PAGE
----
Speak to a financial advisor before you make a decision. Do not panic and do not act in haste.
- National Treasury announced in the 2020 budget that the concept of “financial emigration” would be scrapped.
- This proposal is reflected in the Taxation Laws Amendment Bill 2020.
- The bill proposes that a new test make provision for the payment of a retirement fund lump sum benefit when a member ceases to be a South African tax resident.
The concept of financial emigration is changing, which has implications for retirement fund members wanting to emigrate from South Africa – and possibly their savings, warns Denver Keswell, senior legal advisor at Nedgroup Investments.
For the SA Reserve Bank’s exchange control purposes, financial emigration means a person’s tax status is changed from being an SA resident to a non-resident. National Treasury announced in the 2020 budget that the concept of “financial emigration” would be scrapped. This proposal is reflected in the Taxation Laws Amendment Bill 2020 (TLAB).
“Retirement fund members are generally only allowed to access their retirement fund benefits when they reach retirement age, namely 55 for retirement annuity members and preservation fund members who have already taken the one prior withdrawal allowed,” explains Keswell.
“However, the definition of a pension preservation fund, provident preservation fund and retirement annuity fund in the Income Tax Act allows a fund member to withdraw their full fund value prior to retirement if they ‘formally emigrate’ from South Africa. Scrapping this requirement would require a new test for a retirement fund member to withdraw their retirement fund benefit when they ’emigrate’ from the country.”
– Denver Keswell
The Taxation Laws Amendment Bill, therefore, proposes that a new test make provision for the payment of a retirement fund lump sum benefit when a member ceases to be a South African tax resident and has remained non-tax resident for a period of at least three consecutive years. If the proposed amendments are signed into law, they will become effective 1 March 2021.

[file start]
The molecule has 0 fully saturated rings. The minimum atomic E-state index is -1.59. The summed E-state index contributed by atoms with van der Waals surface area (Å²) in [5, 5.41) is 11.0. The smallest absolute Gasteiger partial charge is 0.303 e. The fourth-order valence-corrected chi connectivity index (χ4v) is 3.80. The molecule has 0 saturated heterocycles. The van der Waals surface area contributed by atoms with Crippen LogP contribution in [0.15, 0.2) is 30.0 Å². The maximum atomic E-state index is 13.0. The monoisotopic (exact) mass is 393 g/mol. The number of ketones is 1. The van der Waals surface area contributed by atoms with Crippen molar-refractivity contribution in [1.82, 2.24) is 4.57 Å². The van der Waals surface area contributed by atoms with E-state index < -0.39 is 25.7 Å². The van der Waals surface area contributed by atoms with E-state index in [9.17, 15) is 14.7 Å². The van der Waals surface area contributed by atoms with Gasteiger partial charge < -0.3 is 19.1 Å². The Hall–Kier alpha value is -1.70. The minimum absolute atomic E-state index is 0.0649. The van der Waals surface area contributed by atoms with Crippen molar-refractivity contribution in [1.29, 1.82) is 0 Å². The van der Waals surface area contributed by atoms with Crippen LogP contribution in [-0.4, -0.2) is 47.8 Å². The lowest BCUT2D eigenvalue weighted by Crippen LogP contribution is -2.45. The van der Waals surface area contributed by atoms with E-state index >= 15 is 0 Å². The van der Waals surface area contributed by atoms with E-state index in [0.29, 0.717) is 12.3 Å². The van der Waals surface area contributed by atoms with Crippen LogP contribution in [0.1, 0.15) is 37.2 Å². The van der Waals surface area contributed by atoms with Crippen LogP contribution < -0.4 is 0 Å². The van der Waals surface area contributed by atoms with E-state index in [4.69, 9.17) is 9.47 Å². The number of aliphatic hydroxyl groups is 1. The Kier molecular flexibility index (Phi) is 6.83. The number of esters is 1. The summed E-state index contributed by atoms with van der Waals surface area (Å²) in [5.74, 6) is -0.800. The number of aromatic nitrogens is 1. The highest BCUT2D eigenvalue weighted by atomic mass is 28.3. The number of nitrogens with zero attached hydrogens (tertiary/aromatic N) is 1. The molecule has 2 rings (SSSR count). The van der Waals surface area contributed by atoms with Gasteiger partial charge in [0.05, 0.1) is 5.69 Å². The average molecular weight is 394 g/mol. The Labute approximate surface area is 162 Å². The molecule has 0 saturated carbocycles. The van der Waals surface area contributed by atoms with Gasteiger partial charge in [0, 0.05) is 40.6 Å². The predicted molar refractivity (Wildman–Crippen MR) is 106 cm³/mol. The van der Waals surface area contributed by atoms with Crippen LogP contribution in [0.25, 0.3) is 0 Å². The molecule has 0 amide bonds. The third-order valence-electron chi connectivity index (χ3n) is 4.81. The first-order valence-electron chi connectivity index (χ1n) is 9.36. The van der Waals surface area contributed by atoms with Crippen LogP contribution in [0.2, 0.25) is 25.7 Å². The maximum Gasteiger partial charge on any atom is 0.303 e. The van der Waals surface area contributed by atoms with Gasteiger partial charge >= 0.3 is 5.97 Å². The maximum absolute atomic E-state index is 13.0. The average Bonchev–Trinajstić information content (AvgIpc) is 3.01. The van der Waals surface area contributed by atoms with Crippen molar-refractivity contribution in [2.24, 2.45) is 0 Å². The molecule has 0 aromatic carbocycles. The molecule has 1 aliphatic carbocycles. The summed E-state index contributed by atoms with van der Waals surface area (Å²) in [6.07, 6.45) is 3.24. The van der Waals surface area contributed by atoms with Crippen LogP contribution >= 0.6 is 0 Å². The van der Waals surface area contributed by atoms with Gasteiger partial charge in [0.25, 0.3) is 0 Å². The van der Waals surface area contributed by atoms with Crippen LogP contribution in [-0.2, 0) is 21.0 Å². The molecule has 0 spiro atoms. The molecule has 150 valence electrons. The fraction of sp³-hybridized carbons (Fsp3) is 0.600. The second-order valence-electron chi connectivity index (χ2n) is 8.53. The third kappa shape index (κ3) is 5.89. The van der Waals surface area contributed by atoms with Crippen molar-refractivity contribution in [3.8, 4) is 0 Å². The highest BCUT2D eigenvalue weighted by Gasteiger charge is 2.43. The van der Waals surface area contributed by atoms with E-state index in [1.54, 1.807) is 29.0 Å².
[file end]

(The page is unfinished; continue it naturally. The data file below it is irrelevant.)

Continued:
According to Aneria Bouwer of Bowmans attorneys, there is still ongoing lobbying against imposing this three-year waiting period. One of the effects could be that South Africans planning to emigrate may not be able to rely on withdrawals from preservation funds or retirement annuity funds to cover their settling-in costs in a new country.
The current rule allows withdrawals in the event of financial emigration. In other words, members of preservation funds and retirement annuities may withdraw their funds if their emigration is recognised by SARB for exchange control purposes.
Because the current rule will still apply in respect of applications for financial emigration received on or before 28 February 2021, she says anecdotal evidence suggests this has caused more South Africans to try to speed up their emigration application process.
“In the view (of Treasury), the three-year waiting period is a mechanism to ensure that there is a sufficient lapse of time for all emigration processes to have been completed with certainty, without affecting such workers whose residence status changes for reasons other than financial emigration,” explains Bouwer.
She says it is important for potential emigrants to understand that the three-year waiting period applies only to preservation funds and retirement annuity funds, not to current membership of pension or provident funds. The full after-tax value of a withdrawal benefit in respect of a pension fund or provident fund will continue to be available to current members of these funds, also after 1 March 2021.
“Speak to a financial advisor before you make a decision. Do not panic and do not act in haste,” she cautions.